Why does this matter?

When you are in slow, technical sections of trail where you have to clutch the pedals to get moving, you get power to the ground faster. You also get it to the chainline faster when going from coasting to pedaling. By decreasing this gap, you are able to be more efficient on the trail and it can actually save you in really slow rocky/rooty situations.

As a general rule…here are how some of the brands lay out: Industry Nine – 120, Chris King – 72, Hadley – 72, Hope – 24, DT Swiss – 24

Color/Proprietary Parts

Mountain bike hubs are available in a wide variety of colors. Match them up with the bike or as an accent. When you end up adding a contrast spoke you can really change the overall look of your ride and make it unique.

Another thing to watch out for with mountain bike hubs is proprietary parts. Hubs like the ones out of Industry Nine require their straight pull aluminum spokes (minus the classic versions). If you break a spoke, you have to have spares on hand and with you to get it fixed.

The Truth About Freewheeling Videos and Comparisons

When it comes to choosing the right hubs for your wheel build, you really need to pay attention to the stats that matter. I see a lot of riders that want to compare how long their wheel spins in a bike stand as a comparison for how good their hubs are.

The truth…the only time that ever matters is when the bike is on the stand and…I don’t know about you…but where my components matter is on the trail. Unless there is a mechanical problem with your hub, you are not going to feel any drag on the trail. Your tires and chain line have more drag than any modern day hub engagement design. Do not forgo something like better engagement (that will make a difference on the trail) in favor of a hub that freewheels longer (that does not make a difference on the trail).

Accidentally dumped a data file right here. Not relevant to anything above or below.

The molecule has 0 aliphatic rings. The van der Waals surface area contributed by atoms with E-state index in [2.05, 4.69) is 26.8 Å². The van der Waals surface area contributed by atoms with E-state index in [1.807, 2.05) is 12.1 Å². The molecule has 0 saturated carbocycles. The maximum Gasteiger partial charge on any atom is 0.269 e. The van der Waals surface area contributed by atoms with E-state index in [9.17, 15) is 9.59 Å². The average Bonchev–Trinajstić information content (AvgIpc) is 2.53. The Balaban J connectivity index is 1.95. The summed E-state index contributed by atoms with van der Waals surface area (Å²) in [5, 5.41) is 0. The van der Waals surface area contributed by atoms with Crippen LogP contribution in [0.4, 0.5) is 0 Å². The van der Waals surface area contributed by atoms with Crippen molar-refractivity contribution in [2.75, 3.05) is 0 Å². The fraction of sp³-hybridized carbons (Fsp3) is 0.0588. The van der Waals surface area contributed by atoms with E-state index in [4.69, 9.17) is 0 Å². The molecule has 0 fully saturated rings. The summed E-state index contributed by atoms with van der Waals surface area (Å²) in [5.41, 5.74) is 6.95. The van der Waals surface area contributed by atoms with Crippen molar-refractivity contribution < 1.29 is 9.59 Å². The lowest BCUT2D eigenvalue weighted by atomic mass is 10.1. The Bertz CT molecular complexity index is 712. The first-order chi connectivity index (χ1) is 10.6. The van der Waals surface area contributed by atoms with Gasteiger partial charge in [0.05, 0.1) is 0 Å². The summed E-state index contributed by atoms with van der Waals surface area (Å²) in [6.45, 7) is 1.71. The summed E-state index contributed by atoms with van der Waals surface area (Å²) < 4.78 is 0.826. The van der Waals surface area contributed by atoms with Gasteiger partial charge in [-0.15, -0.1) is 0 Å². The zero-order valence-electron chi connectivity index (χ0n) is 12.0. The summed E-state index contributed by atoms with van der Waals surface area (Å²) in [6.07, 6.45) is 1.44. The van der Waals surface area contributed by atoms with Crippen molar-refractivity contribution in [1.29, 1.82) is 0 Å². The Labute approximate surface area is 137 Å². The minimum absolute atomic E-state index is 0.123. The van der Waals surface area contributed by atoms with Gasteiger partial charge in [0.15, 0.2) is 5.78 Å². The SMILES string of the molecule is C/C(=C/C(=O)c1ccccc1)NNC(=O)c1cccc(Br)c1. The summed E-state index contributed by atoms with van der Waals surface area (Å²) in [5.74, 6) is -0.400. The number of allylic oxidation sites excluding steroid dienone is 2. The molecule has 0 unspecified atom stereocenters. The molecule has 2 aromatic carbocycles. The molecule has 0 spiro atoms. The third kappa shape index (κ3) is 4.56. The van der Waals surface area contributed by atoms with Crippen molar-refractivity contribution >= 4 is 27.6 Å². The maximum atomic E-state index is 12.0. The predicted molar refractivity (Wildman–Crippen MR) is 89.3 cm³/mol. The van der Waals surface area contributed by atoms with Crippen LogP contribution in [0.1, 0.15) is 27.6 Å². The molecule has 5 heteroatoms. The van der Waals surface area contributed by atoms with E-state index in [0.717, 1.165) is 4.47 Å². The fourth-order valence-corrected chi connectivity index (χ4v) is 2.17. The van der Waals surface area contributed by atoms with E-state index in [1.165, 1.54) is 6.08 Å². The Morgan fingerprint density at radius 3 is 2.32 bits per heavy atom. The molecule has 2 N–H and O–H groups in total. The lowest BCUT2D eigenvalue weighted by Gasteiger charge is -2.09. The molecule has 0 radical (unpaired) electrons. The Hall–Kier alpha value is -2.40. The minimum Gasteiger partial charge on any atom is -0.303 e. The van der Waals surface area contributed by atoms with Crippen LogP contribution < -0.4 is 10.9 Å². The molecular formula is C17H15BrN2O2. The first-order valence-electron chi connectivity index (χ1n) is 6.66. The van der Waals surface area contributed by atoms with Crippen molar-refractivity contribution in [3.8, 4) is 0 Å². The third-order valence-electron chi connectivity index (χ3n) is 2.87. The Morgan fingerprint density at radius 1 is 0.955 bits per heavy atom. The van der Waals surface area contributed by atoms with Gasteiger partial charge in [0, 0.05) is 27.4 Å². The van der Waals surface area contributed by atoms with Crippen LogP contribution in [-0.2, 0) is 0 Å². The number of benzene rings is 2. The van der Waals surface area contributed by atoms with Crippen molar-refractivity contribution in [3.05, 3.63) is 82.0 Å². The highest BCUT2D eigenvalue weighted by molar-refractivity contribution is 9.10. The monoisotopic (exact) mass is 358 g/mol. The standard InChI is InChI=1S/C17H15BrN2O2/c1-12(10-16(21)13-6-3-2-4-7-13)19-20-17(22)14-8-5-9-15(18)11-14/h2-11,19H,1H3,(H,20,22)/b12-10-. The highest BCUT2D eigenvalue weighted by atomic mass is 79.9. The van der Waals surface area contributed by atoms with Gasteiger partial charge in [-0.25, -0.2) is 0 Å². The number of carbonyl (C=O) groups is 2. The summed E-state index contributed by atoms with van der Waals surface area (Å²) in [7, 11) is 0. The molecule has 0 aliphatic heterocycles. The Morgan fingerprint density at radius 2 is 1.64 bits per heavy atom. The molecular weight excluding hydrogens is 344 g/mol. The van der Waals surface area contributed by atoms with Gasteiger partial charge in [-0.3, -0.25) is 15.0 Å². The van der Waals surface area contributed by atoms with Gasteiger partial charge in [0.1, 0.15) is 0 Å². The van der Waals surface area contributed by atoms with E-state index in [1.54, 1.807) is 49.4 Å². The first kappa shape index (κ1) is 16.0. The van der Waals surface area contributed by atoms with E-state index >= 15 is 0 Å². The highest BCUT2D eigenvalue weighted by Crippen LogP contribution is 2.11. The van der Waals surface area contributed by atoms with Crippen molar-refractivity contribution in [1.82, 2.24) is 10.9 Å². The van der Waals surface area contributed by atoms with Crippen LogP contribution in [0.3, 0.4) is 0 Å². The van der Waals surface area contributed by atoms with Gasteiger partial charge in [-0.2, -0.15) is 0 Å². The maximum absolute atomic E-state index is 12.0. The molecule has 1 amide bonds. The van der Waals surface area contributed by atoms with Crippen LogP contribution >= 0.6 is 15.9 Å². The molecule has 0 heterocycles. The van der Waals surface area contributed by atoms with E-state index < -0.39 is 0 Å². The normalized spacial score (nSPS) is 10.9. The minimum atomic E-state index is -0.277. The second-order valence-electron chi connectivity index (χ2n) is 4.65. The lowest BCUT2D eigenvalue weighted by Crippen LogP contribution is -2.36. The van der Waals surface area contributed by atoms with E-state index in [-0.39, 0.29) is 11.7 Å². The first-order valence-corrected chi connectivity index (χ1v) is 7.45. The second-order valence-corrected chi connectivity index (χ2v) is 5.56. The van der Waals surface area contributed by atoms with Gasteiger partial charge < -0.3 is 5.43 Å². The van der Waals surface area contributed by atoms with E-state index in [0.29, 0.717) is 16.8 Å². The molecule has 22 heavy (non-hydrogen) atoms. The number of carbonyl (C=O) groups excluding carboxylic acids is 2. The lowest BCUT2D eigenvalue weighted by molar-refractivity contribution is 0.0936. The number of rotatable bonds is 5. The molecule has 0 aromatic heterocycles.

Mountain Bike Rims

The second most crucial aspect of a mountain bike wheel build is the rim. The mountain bike rim controls not only your rolling weight in combination with the tire, but it also controls how the contact patch of your tire will be laid out on the trail.


The farther you get away from the hub…the more weight matters. Have you ever experienced riding on lighter tires? It feels like the bike just wants to move forward quicker right? That is why the balance between durability, width and weight has been so crucial in mountain bike rims recently. There are serious efficiency gains to be made with light rims as long as they hold up and are wide enough for the newer, lighter wide mountain bike tires. You can expect a durable, trail ready rim to weigh in at about 400g for 26″ wheels and 480g for 29ers these days. That is lighter than previous years while still keeping the same amount of durability we are used to seeing.